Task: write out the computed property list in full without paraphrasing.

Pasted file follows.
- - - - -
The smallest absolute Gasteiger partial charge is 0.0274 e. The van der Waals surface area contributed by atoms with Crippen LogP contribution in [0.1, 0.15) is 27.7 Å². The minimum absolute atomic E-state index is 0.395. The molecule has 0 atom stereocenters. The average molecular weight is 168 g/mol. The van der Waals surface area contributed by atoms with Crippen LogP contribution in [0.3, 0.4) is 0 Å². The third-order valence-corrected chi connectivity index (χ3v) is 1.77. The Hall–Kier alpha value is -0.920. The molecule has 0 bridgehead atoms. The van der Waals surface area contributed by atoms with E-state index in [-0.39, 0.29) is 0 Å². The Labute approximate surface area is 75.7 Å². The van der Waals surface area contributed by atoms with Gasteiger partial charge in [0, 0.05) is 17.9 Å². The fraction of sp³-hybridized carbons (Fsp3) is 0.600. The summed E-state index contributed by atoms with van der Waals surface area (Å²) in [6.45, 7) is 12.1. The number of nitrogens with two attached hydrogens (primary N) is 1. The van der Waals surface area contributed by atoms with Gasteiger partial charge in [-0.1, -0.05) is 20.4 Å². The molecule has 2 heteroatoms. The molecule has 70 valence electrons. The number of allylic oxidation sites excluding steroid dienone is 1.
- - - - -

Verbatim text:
The smallest absolute Gasteiger partial charge is 0.0274 e. The van der Waals surface area contributed by atoms with Crippen LogP contribution in [0.1, 0.15) is 27.7 Å². The minimum absolute atomic E-state index is 0.395. The molecule has 0 atom stereocenters. The average molecular weight is 168 g/mol. The van der Waals surface area contributed by atoms with Crippen LogP contribution in [0.3, 0.4) is 0 Å². The third-order valence-corrected chi connectivity index (χ3v) is 1.77. The Hall–Kier alpha value is -0.920. The molecule has 0 bridgehead atoms. The van der Waals surface area contributed by atoms with E-state index in [-0.39, 0.29) is 0 Å². The Labute approximate surface area is 75.7 Å². The van der Waals surface area contributed by atoms with Gasteiger partial charge in [0, 0.05) is 17.9 Å². The fraction of sp³-hybridized carbons (Fsp3) is 0.600. The summed E-state index contributed by atoms with van der Waals surface area (Å²) in [6.45, 7) is 12.1. The number of nitrogens with two attached hydrogens (primary N) is 1. The van der Waals surface area contributed by atoms with Gasteiger partial charge in [-0.1, -0.05) is 20.4 Å². The molecule has 2 heteroatoms. The molecule has 70 valence electrons. The number of allylic oxidation sites excluding steroid dienone is 1.